Aside from bananas, and wines, La Palma is littered with other delicious tropical fruits like oranges, pomegranates, lemons, pears, and figs. If you want to indulge in a bit of walking and eating around La Palma, this link here gives you a good idea of the different fruit trees on the island! We were quite lucky that our accommodation was situated next to a home that was abundant in all these fruits. We, however, weren’t sure if we could just pluck the fruit, so we just watched them in hungry admiration.
If wine and fruit are not your thing then I highly suggest indulging in cafe con leche or cafe leche y leche (cafe canario or cafe bombon). Cafe con leche is just espresso served with scalding milk. It is simple, no frills and filled with the robust flavour of coffee and the pleasant sweetness of milk. If you’re feeling more adventurous (or you just have a big sweet tooth like myself), the cafe leche y leche is a must. This sweet drink combines espresso with condensed milk, also known as a “Spanish coffee”, this is the best way to have your dessert and coffee first thing in the morning. This TripAdvisor link goes into great depth about the different types of coffee you can order at your local cafeteria.
As for dessert, we liked to indulge in the ice cream bars that you got in those bright blue Nestle freezers. But one item that gets honourable mention are Rosquillas aka Spanish Donuts! Filled with the flavour of anise and lemon, the texture reminds me of a crumbly biscotti / dense shortbread! Just be sure to inquire whether or not the rosquillas have manteca (lard) in them, prior to eating it. Sometimes butter and lard are used interchangeably.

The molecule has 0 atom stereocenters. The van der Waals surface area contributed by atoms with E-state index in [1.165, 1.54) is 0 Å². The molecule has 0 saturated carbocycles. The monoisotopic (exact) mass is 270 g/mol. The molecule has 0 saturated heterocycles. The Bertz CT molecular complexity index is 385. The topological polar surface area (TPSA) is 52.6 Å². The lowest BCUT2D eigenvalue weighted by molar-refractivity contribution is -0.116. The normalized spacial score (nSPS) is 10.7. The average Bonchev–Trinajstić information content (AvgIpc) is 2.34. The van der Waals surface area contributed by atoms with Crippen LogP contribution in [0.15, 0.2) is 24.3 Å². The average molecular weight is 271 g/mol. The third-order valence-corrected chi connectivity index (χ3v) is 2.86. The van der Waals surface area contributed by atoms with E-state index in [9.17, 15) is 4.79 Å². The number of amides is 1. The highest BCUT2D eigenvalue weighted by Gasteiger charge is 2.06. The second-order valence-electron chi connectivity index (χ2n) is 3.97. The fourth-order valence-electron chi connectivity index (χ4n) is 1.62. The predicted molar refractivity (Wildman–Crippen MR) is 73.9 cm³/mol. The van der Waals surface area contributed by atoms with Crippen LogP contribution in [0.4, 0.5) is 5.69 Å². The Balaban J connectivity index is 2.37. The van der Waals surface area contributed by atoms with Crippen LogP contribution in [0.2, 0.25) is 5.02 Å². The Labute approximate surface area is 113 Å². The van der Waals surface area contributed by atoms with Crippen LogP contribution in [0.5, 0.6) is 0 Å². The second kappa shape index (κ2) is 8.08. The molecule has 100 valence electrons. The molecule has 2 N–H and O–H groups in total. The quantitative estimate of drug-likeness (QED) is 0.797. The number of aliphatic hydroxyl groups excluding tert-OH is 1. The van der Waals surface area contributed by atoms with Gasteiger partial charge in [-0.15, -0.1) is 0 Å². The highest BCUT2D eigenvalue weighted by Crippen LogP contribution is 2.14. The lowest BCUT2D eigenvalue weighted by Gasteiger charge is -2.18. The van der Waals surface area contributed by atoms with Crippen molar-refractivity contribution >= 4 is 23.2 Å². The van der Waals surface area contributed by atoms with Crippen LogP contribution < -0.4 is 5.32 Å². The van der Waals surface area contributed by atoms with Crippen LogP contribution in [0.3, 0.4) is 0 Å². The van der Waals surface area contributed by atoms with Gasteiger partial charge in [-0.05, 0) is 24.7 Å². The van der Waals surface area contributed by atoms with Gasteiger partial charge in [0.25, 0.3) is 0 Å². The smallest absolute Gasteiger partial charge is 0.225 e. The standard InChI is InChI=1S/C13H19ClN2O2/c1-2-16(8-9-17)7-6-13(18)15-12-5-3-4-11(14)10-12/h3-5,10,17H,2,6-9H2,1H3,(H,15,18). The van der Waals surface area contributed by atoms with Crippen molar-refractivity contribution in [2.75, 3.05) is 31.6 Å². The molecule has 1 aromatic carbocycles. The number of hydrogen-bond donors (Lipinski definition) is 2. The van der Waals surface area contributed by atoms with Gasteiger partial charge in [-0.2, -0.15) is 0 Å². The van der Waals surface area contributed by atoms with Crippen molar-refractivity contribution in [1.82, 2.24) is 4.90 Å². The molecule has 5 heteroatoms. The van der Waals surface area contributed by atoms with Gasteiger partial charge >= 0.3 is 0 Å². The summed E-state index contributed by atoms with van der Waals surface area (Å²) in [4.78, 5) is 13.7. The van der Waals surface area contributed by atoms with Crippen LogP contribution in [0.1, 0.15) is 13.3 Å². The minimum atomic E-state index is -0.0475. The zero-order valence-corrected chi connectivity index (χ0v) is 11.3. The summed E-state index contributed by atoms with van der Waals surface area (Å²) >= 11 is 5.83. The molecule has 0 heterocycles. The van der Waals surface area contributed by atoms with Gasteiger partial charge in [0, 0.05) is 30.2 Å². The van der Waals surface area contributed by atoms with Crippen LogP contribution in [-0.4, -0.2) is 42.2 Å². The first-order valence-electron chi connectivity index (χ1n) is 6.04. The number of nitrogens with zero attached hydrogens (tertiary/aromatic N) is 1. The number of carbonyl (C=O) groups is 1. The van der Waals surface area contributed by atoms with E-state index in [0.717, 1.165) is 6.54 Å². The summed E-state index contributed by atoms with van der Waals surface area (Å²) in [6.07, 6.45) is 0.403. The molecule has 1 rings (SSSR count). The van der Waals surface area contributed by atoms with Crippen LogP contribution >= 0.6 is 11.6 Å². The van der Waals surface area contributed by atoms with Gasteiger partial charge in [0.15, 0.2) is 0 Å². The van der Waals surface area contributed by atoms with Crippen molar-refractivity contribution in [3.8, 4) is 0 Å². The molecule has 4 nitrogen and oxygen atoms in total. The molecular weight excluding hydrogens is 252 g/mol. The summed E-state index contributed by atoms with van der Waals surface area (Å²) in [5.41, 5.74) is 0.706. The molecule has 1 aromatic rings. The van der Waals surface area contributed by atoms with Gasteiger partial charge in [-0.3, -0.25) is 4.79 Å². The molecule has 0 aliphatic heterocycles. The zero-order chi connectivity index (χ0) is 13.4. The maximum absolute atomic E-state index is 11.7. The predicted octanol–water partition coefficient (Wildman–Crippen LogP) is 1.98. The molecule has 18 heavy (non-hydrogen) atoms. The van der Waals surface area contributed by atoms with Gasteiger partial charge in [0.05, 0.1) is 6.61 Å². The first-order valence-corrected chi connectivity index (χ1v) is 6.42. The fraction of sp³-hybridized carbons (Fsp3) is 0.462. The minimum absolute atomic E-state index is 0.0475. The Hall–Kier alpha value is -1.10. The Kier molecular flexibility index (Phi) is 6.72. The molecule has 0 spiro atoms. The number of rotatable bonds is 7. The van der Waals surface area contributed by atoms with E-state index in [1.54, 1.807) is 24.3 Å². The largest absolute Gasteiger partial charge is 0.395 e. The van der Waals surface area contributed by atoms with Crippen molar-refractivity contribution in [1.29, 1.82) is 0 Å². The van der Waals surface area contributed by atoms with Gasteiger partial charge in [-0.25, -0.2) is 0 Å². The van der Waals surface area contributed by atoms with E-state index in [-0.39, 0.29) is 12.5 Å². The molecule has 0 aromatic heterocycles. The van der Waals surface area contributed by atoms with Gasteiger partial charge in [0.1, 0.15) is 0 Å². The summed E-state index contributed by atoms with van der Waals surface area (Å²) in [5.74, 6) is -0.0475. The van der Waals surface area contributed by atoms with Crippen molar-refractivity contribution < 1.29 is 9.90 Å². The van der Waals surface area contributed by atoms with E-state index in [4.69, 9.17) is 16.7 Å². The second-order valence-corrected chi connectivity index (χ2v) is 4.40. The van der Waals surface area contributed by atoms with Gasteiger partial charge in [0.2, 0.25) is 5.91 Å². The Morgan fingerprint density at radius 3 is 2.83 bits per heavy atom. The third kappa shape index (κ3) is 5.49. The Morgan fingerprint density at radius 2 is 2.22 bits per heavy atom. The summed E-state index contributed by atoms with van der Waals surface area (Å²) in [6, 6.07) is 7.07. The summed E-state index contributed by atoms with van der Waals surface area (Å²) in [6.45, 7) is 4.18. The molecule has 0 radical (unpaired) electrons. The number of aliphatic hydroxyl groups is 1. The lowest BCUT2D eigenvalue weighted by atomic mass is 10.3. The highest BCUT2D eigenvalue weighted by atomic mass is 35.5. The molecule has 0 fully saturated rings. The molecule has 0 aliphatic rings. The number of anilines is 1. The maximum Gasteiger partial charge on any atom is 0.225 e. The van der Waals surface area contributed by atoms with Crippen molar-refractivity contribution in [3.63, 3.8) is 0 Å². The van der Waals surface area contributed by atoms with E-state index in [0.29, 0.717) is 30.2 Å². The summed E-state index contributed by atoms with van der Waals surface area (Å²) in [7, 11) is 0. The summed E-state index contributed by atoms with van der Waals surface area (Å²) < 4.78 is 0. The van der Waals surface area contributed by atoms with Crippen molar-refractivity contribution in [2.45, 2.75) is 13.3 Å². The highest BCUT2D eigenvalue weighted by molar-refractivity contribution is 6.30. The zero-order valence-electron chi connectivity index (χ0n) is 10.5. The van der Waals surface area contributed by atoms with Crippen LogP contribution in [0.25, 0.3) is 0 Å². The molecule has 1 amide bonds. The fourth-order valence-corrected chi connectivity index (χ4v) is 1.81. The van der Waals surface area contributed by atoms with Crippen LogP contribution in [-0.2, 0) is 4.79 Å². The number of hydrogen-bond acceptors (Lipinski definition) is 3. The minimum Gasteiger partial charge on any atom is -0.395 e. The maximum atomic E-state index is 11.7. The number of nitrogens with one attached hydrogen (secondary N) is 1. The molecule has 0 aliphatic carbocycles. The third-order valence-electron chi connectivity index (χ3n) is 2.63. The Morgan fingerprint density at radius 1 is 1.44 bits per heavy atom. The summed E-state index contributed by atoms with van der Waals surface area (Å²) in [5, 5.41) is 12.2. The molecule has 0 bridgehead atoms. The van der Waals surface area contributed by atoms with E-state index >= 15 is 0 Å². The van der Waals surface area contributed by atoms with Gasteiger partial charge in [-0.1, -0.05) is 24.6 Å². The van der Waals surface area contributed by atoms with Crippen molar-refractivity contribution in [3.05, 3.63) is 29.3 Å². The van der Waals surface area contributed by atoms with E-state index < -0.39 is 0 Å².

As for restaurants, check out the following:
There is tons to do in La Palma, and you need about 3-4 days to get everything done. There is no nightlife, so a lot of these activities are best suited for the day/evening time. However, by the time you have completed them (and then made the harrowing journey home along the narrow winding cliff-hugging roads), you will be too tired to think of anything beyond going to bed. La Palma is any outdoor enthusiasts dream. But it also has a good balance of less endurance based activities (such as laying on the beach which to be fair does take a lot of endurance). As for the beaches, they are beautiful, but you won’t find fine sand beaches of the Mediterranean. The beaches have pebbles or rocks, and the water of the Atlantic isn’t considered warm to everyone (though to Canadians it’s practically bath water!). And finally, if you didn’t know this, La Palma is an island with an undeniable view of the stars. In fact, stargazing is so important to the island that they have one of the lowest light pollution percentages in the world. This is great for those of you who want to get lost in the brilliant little lights above.